|Keywords (Extracted from title, table of contents and abstract of thesis)
rodents, rice, wheat, sindh, , rodentia: muridae, bandicota bengalensis, millardia meltada, nesokia indica, tatera indica, mus sp, oryza sativa, triticum aestivium, cenchrus biflorus, cynodon dactyl on, cyperus glomeratus, desmostachya bipinnata, eleocharis sp., ipomoea aquatica, paspalidium geminatum, paspalidium distichum, scirpus litoralis, bandicota bengalensis
No country is free from the depredation of vertebrate pests especially by rodents, which in many cases cause severe economic losses. It has been estimated that one fifth of the food stuff planted every year in the world are never eaten by people because of the damage by rodents. At present most of the efforts for controlling these pests in our cultivations are being made in the absence of adequate knowledge on their feeding patterns. Scientific study of food habits is essential to an intelligent understanding of our agricultural pests. Knowledge of food used by specific animal is basis for the management of their population and environment.
This thesis is based on the results of the identification of 1,404 stomach contents of rodents (Rodentia: Muridae) which includes Bandicota bengalensis, Millardia meltada, Nesokia indica, Tatera indica and Mus sp collected over three years (2003-2005) from rice and wheat fields of different districts of Sindh, Pakistan. The plant and animal materials were identified and the percent relative frequency of individual food item was calculated.
Out of 32 different species of plants collected from rice and wheat fields of Sindh, only II species (Oryza sativa, Triticum aestivium, Cenchrus biflorus, Cynodon dactyl on, Cyperus glomeratus, Desmostachya bipinnata, Eleocharis sp., Ipomoea aquatica, Paspalidium geminatum, Paspalidium distichum, Scirpus litoralis) were identified in 389 stomachs of Bandicota bengalensis, 13 species (Oryza sativa, Triticum aestivium, Desmostachya bipinnata, Cyperus glomeratus, Ipomoea aquatica, Eleocharis sp., Paspalidium geminatum, Cynodon dactylon, Phyla nudiflora, Scirpus maritimus, Bramia monnerii, Cenchrus biflorus, Chlorus barbata ) were detected in 621 stomachs of Millardia meltada, 8 species (Oryza sativa, Triticum aestivium, Chlorus barbata, Cyperus glomeratus. Bramia monnerii, Scirpus maritimus, Phyla nudiflora, Ipomoea aquatica) were found in 254 stomachs of Mw; sp, 7 (Oryza sativa, Triticum aestivium, Scirpus maritimus, Cynodon dactylon, Cyperus glomeratus, Ipomoea aquatica, Paspalidium geminatum) were found in 101 stomachs of Nesokia indica and 5 (Oryza sativa, Triticum aestivium, Scirpus maritimus, Ipomoea aquatica, Phyla nudiflora) were identified from 39 stomachs of Tatera indica. From all rodent stomachs. 16 different species of plants plus insects material were identified.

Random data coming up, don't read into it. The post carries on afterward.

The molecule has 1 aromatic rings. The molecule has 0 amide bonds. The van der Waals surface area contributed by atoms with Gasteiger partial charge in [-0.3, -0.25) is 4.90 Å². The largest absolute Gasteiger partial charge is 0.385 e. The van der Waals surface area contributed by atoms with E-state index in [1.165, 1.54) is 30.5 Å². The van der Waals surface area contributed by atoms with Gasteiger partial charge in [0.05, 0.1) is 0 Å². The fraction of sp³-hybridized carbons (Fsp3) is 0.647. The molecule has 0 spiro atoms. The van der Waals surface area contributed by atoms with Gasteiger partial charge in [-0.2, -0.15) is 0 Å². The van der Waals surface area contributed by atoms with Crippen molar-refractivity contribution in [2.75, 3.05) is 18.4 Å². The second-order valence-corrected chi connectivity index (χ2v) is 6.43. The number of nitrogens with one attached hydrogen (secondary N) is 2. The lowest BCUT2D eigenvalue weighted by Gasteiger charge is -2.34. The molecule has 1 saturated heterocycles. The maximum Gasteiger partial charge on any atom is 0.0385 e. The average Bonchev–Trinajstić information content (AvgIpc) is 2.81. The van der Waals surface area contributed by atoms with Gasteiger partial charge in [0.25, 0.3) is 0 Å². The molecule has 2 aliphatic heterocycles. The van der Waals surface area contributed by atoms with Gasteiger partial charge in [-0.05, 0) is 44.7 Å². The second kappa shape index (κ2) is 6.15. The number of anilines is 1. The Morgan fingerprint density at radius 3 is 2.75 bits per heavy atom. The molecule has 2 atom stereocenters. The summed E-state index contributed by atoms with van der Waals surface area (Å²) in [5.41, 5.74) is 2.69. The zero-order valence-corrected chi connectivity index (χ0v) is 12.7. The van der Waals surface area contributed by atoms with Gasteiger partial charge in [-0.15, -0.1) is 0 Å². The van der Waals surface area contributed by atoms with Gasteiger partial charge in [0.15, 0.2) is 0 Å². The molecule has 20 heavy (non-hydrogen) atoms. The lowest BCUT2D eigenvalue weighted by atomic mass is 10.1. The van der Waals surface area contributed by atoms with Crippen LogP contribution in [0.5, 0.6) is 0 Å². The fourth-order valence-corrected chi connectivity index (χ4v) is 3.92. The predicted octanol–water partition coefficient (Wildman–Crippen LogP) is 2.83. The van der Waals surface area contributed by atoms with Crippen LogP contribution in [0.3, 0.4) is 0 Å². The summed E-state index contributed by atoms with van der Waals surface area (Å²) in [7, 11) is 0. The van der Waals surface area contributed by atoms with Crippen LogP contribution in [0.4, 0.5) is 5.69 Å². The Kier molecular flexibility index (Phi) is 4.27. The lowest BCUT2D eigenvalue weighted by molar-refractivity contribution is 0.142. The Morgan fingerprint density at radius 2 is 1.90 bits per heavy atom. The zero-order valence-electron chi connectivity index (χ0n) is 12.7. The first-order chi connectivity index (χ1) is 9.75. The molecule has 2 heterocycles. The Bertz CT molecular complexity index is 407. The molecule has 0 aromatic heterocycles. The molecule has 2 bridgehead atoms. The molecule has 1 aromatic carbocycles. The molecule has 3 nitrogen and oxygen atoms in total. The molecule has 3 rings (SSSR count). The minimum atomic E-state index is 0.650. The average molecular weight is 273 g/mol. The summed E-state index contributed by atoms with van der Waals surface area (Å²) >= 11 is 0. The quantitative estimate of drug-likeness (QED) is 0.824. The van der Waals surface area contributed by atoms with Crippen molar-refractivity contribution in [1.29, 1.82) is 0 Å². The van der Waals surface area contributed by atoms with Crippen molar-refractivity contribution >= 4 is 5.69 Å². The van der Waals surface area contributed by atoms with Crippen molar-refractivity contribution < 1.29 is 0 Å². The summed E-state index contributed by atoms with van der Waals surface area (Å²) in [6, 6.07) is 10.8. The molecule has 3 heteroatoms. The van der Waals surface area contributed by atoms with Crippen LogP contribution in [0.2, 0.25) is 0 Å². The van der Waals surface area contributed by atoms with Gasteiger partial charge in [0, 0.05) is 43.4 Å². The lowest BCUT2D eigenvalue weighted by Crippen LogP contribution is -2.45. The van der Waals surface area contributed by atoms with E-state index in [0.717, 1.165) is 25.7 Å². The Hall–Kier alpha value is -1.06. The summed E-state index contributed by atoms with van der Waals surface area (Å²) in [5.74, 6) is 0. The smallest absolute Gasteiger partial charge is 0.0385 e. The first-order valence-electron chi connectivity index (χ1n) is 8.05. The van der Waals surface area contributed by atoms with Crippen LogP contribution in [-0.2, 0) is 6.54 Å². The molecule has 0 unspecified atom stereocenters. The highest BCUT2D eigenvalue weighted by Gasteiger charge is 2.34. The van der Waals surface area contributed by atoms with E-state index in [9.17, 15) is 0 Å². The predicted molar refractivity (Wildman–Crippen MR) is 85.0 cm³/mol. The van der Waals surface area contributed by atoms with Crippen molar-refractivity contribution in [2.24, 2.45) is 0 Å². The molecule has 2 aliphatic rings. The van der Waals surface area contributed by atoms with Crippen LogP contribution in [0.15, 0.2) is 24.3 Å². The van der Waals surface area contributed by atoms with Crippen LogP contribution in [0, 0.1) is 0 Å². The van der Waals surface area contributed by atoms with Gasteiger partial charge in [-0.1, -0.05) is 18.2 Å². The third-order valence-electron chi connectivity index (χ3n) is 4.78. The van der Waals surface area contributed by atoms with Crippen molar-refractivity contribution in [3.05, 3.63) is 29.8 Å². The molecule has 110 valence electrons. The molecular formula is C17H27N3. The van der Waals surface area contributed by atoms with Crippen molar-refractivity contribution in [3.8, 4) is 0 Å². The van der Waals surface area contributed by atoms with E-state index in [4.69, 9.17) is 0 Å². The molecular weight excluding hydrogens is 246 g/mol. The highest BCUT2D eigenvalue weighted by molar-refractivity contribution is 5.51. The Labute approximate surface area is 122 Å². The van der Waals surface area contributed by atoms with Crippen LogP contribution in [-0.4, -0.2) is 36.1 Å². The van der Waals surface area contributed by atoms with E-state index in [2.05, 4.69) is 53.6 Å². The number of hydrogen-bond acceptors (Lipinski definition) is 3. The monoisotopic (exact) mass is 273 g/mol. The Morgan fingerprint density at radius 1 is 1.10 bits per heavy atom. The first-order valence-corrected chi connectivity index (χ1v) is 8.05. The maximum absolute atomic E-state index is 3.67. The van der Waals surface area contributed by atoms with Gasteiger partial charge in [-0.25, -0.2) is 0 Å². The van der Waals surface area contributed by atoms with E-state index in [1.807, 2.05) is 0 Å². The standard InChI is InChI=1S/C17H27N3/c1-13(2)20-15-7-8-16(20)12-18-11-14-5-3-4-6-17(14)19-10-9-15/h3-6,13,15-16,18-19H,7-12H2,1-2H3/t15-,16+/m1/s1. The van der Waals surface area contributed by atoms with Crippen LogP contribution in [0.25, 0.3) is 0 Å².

Dominant food items in the diet of the mentioned rodent species were identified. It has also been observed that Bandicota bengalensis and Millardia meltada had great dependence on rice and wheat among the five rodent species. Mus sp has also dependence up to some extent but exploits other food too, while Nesokia indica seems to have great change in its feeding behavior at harvest time. Before that it spends most of its time underground eating tubers of Scirplls maritimlls but feeds above the ground on the crops at the time of harvest.
Data on abundance and reproduction has also been gathered. It has been observed that changes in abundance generally correspond to change in reproduction. The timing of abundance and reproduction of rats coincides with an increase in the amount of grain eaten by rats. Breeding peaks correspond with the maturity of the agricultural crops. It has also been noted that reproductive pattern was sharply bimodal and matched very closely with two crop cycles (rice and wheat) in a year.
Damage indices have also been calculated in identifying the most important pest species and the time when most damage occurs. A comparison of the damage indices has been made between rice and wheat fields of Central Punjab and Sindh. Overall percentages of damage index were high in Sindh as compared to Central Punjab and severe damage was caused by Millardia meltada, Bandicota bengalensis and Mus sp.
Agricultural practices that may reduce rodent populations are identified and suggestions for the timing of rodenticide application are given. Suggestions regarding the use of particular taste additives in bait have also been specified to make the bait formulation more effective for control of field rats.